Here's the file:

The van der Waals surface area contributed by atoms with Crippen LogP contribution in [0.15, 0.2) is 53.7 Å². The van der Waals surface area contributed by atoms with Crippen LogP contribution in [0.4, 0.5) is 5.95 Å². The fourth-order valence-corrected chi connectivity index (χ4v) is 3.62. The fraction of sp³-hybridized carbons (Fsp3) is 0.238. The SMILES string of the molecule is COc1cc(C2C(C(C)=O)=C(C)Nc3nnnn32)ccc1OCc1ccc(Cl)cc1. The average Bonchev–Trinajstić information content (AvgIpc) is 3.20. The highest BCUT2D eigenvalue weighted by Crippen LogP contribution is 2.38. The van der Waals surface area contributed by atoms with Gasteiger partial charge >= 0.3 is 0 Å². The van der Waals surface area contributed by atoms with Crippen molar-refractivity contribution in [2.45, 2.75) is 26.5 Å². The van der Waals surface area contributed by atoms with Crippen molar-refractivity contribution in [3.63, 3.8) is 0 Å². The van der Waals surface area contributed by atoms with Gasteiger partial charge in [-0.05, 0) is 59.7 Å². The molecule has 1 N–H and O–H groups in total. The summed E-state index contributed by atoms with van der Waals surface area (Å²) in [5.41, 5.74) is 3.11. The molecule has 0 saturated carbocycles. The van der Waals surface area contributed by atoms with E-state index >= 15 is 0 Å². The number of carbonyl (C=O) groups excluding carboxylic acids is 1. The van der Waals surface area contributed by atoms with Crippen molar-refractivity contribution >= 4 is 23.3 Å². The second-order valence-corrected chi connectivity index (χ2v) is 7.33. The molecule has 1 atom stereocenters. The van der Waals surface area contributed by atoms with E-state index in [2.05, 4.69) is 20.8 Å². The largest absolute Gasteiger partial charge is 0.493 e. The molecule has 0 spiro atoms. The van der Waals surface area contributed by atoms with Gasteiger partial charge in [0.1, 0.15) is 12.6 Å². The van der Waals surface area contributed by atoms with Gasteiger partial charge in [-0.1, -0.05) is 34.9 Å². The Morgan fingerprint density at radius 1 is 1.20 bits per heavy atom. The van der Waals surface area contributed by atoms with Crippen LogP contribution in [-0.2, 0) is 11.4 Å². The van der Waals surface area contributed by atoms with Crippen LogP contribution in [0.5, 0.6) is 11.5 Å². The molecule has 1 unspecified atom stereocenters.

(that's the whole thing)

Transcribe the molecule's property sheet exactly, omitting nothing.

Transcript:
The van der Waals surface area contributed by atoms with Crippen LogP contribution in [0.15, 0.2) is 53.7 Å². The van der Waals surface area contributed by atoms with Crippen LogP contribution in [0.4, 0.5) is 5.95 Å². The fourth-order valence-corrected chi connectivity index (χ4v) is 3.62. The fraction of sp³-hybridized carbons (Fsp3) is 0.238. The SMILES string of the molecule is COc1cc(C2C(C(C)=O)=C(C)Nc3nnnn32)ccc1OCc1ccc(Cl)cc1. The average Bonchev–Trinajstić information content (AvgIpc) is 3.20. The highest BCUT2D eigenvalue weighted by Crippen LogP contribution is 2.38. The van der Waals surface area contributed by atoms with Gasteiger partial charge >= 0.3 is 0 Å². The van der Waals surface area contributed by atoms with Crippen molar-refractivity contribution in [2.45, 2.75) is 26.5 Å². The van der Waals surface area contributed by atoms with Crippen molar-refractivity contribution in [3.63, 3.8) is 0 Å². The van der Waals surface area contributed by atoms with Gasteiger partial charge in [-0.05, 0) is 59.7 Å². The molecule has 1 N–H and O–H groups in total. The summed E-state index contributed by atoms with van der Waals surface area (Å²) in [5.41, 5.74) is 3.11. The molecule has 0 saturated carbocycles. The van der Waals surface area contributed by atoms with E-state index >= 15 is 0 Å². The number of carbonyl (C=O) groups excluding carboxylic acids is 1. The van der Waals surface area contributed by atoms with Crippen molar-refractivity contribution >= 4 is 23.3 Å². The second-order valence-corrected chi connectivity index (χ2v) is 7.33. The molecule has 1 atom stereocenters. The van der Waals surface area contributed by atoms with E-state index in [2.05, 4.69) is 20.8 Å². The largest absolute Gasteiger partial charge is 0.493 e. The molecule has 0 spiro atoms. The van der Waals surface area contributed by atoms with Gasteiger partial charge in [0.1, 0.15) is 12.6 Å². The van der Waals surface area contributed by atoms with Gasteiger partial charge in [-0.1, -0.05) is 34.9 Å². The Morgan fingerprint density at radius 1 is 1.20 bits per heavy atom. The van der Waals surface area contributed by atoms with Crippen LogP contribution in [-0.2, 0) is 11.4 Å². The van der Waals surface area contributed by atoms with Crippen LogP contribution in [0.5, 0.6) is 11.5 Å². The molecule has 1 unspecified atom stereocenters.